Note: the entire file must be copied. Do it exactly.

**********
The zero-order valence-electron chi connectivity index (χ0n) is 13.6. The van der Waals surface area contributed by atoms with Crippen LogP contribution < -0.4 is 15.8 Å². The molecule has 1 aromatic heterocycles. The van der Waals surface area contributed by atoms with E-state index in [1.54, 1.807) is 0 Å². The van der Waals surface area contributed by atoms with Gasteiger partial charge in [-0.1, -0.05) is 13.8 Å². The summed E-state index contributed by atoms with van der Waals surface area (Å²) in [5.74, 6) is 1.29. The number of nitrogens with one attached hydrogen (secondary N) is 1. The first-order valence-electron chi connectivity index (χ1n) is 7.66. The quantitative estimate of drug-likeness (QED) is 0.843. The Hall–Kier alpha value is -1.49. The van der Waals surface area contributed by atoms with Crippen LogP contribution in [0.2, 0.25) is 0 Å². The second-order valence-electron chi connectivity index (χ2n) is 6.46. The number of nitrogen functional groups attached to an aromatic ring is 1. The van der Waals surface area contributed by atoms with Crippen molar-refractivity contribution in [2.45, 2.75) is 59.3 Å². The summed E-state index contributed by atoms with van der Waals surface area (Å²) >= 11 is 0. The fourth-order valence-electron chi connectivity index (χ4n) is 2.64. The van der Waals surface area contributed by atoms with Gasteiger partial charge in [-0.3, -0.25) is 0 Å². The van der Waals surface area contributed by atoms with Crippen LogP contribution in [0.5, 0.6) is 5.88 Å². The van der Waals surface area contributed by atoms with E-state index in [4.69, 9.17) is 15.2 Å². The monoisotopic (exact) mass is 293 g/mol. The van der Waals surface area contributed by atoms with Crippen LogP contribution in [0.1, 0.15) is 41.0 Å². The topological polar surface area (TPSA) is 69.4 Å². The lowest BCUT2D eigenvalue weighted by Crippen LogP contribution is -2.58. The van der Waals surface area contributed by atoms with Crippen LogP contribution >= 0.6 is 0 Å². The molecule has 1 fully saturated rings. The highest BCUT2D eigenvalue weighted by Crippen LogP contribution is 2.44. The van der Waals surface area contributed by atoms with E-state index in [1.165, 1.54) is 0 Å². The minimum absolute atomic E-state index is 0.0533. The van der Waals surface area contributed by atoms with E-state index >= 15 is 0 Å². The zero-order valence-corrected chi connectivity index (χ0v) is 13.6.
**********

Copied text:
The zero-order valence-electron chi connectivity index (χ0n) is 13.6. The van der Waals surface area contributed by atoms with Crippen LogP contribution < -0.4 is 15.8 Å². The molecule has 1 aromatic heterocycles. The van der Waals surface area contributed by atoms with E-state index in [1.54, 1.807) is 0 Å². The van der Waals surface area contributed by atoms with Gasteiger partial charge in [-0.1, -0.05) is 13.8 Å². The summed E-state index contributed by atoms with van der Waals surface area (Å²) in [5.74, 6) is 1.29. The number of nitrogens with one attached hydrogen (secondary N) is 1. The first-order valence-electron chi connectivity index (χ1n) is 7.66. The quantitative estimate of drug-likeness (QED) is 0.843. The Hall–Kier alpha value is -1.49. The van der Waals surface area contributed by atoms with Crippen LogP contribution in [0.2, 0.25) is 0 Å². The second-order valence-electron chi connectivity index (χ2n) is 6.46. The number of nitrogen functional groups attached to an aromatic ring is 1. The van der Waals surface area contributed by atoms with Crippen molar-refractivity contribution in [2.45, 2.75) is 59.3 Å². The summed E-state index contributed by atoms with van der Waals surface area (Å²) >= 11 is 0. The fourth-order valence-electron chi connectivity index (χ4n) is 2.64. The van der Waals surface area contributed by atoms with Gasteiger partial charge in [-0.3, -0.25) is 0 Å². The van der Waals surface area contributed by atoms with Crippen LogP contribution in [0.5, 0.6) is 5.88 Å². The van der Waals surface area contributed by atoms with E-state index in [4.69, 9.17) is 15.2 Å². The monoisotopic (exact) mass is 293 g/mol. The van der Waals surface area contributed by atoms with Crippen LogP contribution in [0.1, 0.15) is 41.0 Å². The topological polar surface area (TPSA) is 69.4 Å². The lowest BCUT2D eigenvalue weighted by Crippen LogP contribution is -2.58. The van der Waals surface area contributed by atoms with Crippen LogP contribution >= 0.6 is 0 Å². The molecule has 1 fully saturated rings. The highest BCUT2D eigenvalue weighted by Crippen LogP contribution is 2.44. The van der Waals surface area contributed by atoms with E-state index in [1.165, 1.54) is 0 Å². The minimum absolute atomic E-state index is 0.0533. The van der Waals surface area contributed by atoms with E-state index >= 15 is 0 Å². The zero-order valence-corrected chi connectivity index (χ0v) is 13.6.